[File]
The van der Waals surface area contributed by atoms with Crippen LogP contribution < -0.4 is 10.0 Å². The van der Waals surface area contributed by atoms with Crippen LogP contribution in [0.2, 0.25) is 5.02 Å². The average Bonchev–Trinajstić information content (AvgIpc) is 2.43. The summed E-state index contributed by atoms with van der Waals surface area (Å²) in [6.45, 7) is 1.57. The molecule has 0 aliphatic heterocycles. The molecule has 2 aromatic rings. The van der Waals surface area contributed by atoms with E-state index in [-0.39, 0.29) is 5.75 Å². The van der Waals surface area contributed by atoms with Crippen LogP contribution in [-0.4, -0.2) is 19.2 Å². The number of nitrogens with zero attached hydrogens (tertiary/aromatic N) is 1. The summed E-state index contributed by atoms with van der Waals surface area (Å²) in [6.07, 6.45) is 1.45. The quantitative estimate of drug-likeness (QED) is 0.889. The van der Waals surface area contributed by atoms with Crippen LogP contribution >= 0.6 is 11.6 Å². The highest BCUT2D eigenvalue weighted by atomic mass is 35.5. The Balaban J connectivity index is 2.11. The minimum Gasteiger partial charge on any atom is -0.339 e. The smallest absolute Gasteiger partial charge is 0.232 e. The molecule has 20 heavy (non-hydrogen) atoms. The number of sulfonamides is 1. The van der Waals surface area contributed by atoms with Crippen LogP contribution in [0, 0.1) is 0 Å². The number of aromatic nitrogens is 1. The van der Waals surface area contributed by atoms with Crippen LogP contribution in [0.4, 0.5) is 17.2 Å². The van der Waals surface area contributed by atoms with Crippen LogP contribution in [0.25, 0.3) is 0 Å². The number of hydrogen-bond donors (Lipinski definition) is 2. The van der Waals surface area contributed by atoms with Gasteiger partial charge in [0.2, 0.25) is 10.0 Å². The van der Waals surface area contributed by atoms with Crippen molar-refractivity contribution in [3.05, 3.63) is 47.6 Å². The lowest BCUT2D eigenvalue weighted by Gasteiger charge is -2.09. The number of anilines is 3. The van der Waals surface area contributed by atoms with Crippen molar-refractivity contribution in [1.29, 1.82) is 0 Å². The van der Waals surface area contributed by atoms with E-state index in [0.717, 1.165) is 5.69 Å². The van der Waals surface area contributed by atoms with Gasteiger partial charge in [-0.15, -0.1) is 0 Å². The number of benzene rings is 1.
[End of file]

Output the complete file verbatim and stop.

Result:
The van der Waals surface area contributed by atoms with Crippen LogP contribution < -0.4 is 10.0 Å². The van der Waals surface area contributed by atoms with Crippen LogP contribution in [0.2, 0.25) is 5.02 Å². The average Bonchev–Trinajstić information content (AvgIpc) is 2.43. The summed E-state index contributed by atoms with van der Waals surface area (Å²) in [6.45, 7) is 1.57. The molecule has 0 aliphatic heterocycles. The molecule has 2 aromatic rings. The van der Waals surface area contributed by atoms with E-state index in [-0.39, 0.29) is 5.75 Å². The van der Waals surface area contributed by atoms with Crippen LogP contribution in [-0.4, -0.2) is 19.2 Å². The number of nitrogens with zero attached hydrogens (tertiary/aromatic N) is 1. The summed E-state index contributed by atoms with van der Waals surface area (Å²) in [6.07, 6.45) is 1.45. The quantitative estimate of drug-likeness (QED) is 0.889. The van der Waals surface area contributed by atoms with Crippen LogP contribution >= 0.6 is 11.6 Å². The highest BCUT2D eigenvalue weighted by atomic mass is 35.5. The Balaban J connectivity index is 2.11. The minimum Gasteiger partial charge on any atom is -0.339 e. The smallest absolute Gasteiger partial charge is 0.232 e. The molecule has 20 heavy (non-hydrogen) atoms. The number of sulfonamides is 1. The van der Waals surface area contributed by atoms with Crippen LogP contribution in [0, 0.1) is 0 Å². The number of aromatic nitrogens is 1. The van der Waals surface area contributed by atoms with Crippen LogP contribution in [0.4, 0.5) is 17.2 Å². The van der Waals surface area contributed by atoms with Crippen LogP contribution in [0.25, 0.3) is 0 Å². The number of hydrogen-bond donors (Lipinski definition) is 2. The van der Waals surface area contributed by atoms with Gasteiger partial charge in [0.2, 0.25) is 10.0 Å². The van der Waals surface area contributed by atoms with Crippen molar-refractivity contribution in [3.05, 3.63) is 47.6 Å². The lowest BCUT2D eigenvalue weighted by Gasteiger charge is -2.09. The number of anilines is 3. The van der Waals surface area contributed by atoms with Crippen molar-refractivity contribution in [1.29, 1.82) is 0 Å². The van der Waals surface area contributed by atoms with E-state index in [0.717, 1.165) is 5.69 Å². The van der Waals surface area contributed by atoms with Gasteiger partial charge in [-0.15, -0.1) is 0 Å². The number of benzene rings is 1.